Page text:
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Student rally cry snowballs into stadium-wide tradition

by on October 17, 2019 8:19 AM

UNIVERSITY PARK — White Out conditions are expected on Penn State’s University Park campus this weekend, but the news isn’t coming from the trusted professionals at Accu-Weather, nor does it have anything to do with a blizzard.

This White Out will happen when more than 100,000 people pack into Beaver Stadium to watch the No. 7 Nittany Lions take on Big Ten opponent Michigan in a nationally televised college gridiron clash with league championship implications.

The White Out has become one of this century’s most storied of Penn State traditions. But why?

The first Penn State White Out occurred on Oct. 9, 2004. A sign outside of Beaver Stadium gives a brief look into where it all began.

“With its team in a rare slump, 20,000 students wore white as a show of strength when their Nittany Lions played Purdue on Oct. 9, 2004. The unified student section began a transformation of the game day atmosphere into a force that affected opposing teams. Students in white energized the stadium, disrupting and demoralizing future opponents. Within two years, Penn State had a championship team and their fans gained national attention. Broadcasters declared, ‘This is the best student section in college football,’” reads the plaque.

The student section then continued the tradition at a selected game each season until 2007. On Sept. 8 of that year, Charlie Weis brought his Notre Dame squad to town for a clash with Nittany Lions. There, not only did the students show up clad in white, many of the other fans did as well. When the final whistle sounded, ending the game, 110,078 fans mostly dressed in white, cheered the 31-10 Nittany Lion win.

Since that win over Notre Dame, the student tradition has evolved to include the entire Nittany Lion Nation, and now is used to pump up the team, students and fans when the Lions play the biggest game of the season within the confines of Beaver Stadium.

This student tradition had now grown into something owned by the entire Penn State football community.

“I would describe it as electric,” said Adam Jones, who lives in State College. He graduated from Penn State and moved back to town after he retired. He said he has been to most of the White Out games, and noted that Saturday will be an entire day of tailgating and preparing for the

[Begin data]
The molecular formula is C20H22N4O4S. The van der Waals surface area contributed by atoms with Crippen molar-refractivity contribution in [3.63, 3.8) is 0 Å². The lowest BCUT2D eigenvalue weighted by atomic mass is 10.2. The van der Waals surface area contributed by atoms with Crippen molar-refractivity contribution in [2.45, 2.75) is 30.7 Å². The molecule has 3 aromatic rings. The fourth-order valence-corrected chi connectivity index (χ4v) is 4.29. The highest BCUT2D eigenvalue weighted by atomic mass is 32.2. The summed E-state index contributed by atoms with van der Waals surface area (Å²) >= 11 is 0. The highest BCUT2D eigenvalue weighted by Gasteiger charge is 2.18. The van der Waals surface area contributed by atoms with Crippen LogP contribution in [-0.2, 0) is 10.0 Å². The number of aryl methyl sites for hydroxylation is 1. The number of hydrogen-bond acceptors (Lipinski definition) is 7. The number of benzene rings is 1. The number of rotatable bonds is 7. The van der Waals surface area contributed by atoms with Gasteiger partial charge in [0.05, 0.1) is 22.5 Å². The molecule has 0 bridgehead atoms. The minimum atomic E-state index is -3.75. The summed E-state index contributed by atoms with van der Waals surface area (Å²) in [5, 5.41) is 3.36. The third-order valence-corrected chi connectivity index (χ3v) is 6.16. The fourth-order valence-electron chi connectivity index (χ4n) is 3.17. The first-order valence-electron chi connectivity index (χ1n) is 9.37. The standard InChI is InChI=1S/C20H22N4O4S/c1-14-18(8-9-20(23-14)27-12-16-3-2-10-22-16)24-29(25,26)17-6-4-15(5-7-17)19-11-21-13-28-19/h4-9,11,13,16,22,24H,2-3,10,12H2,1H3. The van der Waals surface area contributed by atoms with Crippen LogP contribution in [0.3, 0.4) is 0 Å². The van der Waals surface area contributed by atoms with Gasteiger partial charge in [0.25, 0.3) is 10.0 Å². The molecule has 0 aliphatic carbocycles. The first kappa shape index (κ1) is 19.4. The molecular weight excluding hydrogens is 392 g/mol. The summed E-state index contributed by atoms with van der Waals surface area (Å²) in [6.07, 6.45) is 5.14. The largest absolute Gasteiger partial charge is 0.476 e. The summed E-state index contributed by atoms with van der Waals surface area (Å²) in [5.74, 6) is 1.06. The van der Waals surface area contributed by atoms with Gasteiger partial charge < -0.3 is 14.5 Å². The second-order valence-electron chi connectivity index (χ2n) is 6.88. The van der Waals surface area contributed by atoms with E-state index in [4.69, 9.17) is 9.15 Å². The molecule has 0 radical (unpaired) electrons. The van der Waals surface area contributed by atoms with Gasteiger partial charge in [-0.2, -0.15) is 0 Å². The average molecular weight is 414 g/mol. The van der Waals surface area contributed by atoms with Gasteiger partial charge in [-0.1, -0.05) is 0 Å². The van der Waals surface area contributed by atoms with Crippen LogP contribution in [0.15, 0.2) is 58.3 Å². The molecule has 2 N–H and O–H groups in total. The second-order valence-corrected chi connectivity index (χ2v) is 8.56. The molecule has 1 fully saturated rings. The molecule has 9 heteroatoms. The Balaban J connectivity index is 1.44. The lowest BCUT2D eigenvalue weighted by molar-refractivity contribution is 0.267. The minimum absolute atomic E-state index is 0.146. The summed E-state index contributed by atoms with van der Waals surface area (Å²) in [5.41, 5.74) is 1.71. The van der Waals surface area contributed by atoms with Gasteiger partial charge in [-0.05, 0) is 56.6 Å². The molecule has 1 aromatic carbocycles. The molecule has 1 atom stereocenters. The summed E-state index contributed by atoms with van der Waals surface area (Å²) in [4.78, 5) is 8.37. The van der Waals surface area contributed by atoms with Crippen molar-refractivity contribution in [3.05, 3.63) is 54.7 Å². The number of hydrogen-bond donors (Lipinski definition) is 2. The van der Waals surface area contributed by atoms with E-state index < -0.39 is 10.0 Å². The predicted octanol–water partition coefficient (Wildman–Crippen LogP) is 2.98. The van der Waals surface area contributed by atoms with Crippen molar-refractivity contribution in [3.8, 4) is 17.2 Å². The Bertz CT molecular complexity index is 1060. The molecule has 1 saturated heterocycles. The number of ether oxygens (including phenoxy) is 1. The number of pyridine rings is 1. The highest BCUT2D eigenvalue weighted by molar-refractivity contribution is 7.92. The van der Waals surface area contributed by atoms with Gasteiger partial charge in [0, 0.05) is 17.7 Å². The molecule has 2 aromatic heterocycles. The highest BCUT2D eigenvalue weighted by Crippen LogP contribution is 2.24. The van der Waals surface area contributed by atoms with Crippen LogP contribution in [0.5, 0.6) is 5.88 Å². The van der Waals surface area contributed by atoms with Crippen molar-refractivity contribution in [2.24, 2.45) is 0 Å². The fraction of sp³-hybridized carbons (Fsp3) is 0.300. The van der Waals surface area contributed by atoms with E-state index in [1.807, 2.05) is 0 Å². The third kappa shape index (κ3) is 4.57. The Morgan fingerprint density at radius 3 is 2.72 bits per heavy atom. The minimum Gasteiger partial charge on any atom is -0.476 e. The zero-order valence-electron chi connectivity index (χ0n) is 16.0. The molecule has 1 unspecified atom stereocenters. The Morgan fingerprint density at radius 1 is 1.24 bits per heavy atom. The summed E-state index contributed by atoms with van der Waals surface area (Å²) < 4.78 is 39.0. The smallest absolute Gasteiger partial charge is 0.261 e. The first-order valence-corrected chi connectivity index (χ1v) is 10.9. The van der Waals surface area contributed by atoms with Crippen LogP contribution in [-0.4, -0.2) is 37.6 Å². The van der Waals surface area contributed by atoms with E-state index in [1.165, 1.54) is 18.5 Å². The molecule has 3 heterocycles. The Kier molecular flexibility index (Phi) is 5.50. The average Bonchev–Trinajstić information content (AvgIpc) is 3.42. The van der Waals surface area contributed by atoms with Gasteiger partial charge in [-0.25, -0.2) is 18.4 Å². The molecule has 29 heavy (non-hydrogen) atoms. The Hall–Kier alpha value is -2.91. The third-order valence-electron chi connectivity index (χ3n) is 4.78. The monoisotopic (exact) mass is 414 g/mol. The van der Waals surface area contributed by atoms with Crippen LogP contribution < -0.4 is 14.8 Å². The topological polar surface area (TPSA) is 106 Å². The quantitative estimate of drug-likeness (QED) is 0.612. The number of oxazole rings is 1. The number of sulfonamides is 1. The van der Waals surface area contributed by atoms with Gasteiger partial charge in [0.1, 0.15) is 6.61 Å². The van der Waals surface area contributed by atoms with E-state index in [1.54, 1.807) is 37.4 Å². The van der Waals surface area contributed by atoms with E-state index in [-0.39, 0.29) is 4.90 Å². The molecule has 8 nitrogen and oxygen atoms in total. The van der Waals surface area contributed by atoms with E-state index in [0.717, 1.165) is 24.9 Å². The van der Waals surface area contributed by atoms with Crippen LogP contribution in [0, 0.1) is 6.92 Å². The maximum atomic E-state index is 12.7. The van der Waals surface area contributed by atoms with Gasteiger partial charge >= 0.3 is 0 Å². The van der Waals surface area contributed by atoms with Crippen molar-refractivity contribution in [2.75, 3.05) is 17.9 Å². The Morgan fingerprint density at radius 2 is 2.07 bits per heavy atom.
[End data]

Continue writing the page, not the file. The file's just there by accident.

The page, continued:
game with his family, another recognized Penn State tradition.

He said he is excited for the big show.

“It is loud … louder than a regular game. Usually it is reserved for a big opponent, but the best way I can describe it is electric.”

This Saturday will be the 12th full stadium White Out, and surprisingly, Penn State’s record in White Out games is sub-.500, at five wins against six losses. It is the fourth time Michigan has been the White Out opponent, and Penn State holds the upper hand in those matches, 2-1.

The first full stadium White Out game against the team from Ann Arbor occurred on Oct. 12, 2013, when fans were treated to an epic contest which saw Penn State best the visitors 43-40 in four overtimes. The attendance for that game was 107,884.

On Nov. 21, 2015, the No. 13th-ranked Wolverines came to town, and before 107,418 fans, Penn State fell 28-16.

The most recent White Out against Michigan came on Oct. 21, 2017, when Penn State beat a 19th-ranked Wolverines’ team, 42-13, in front of a Beaver Stadium crowd of 110,823.

With this weekend’s contest, Michigan and Ohio State will share the honor of being the opponents that Penn State has hosted most during White Out games. Last season, the Lions fell 27-26 to the Buckeyes during the Sept. 29 clash.

On Monday night (Oct. 14), students began setting up their tents for “Nittanyville” outside of the stadium, waiting in line to be the first in the stadium and get the best seats in the student section.

Penn State freshmen Hailey Laugermaun and Marissa Hunt piled a ton of blankets into their tent and said they slept “pretty good” outside of the stadium on the night of Oct. 14. They said they are excited to experience a White Out.

“I expect a lot of noise, super excited fans and a great game,” said Hunt.

And to go along with the White Out, ESPN’s College GameDay program will be broadcasting live from the HUB lawn before the game.

Saturday’s broadcast will mark the eighth time College GameDay has originated from Penn State and the first time it has done so in back-toback-to-back years.

It was also in Happy Valley in 1997 (Michigan), 1999 (Arizona), 2005 (Ohio State), 2007 (Ohio State), 2009 (Iowa), 2017 (Michigan) and 2018 (Ohio State).

Penn State is 3-4 with GameDay on campus, defeating Arizona (1999), Ohio State (2005) and Michigan (2017).

This is the 19th time College GameDay has been at the site of a Penn State game overall.

Centre County Gazette editor G. Kerry Webster contributed to this article. Statistical information was sourced from .


Vincent Corso is writer for Town&Gown and the Centre County Gazette.
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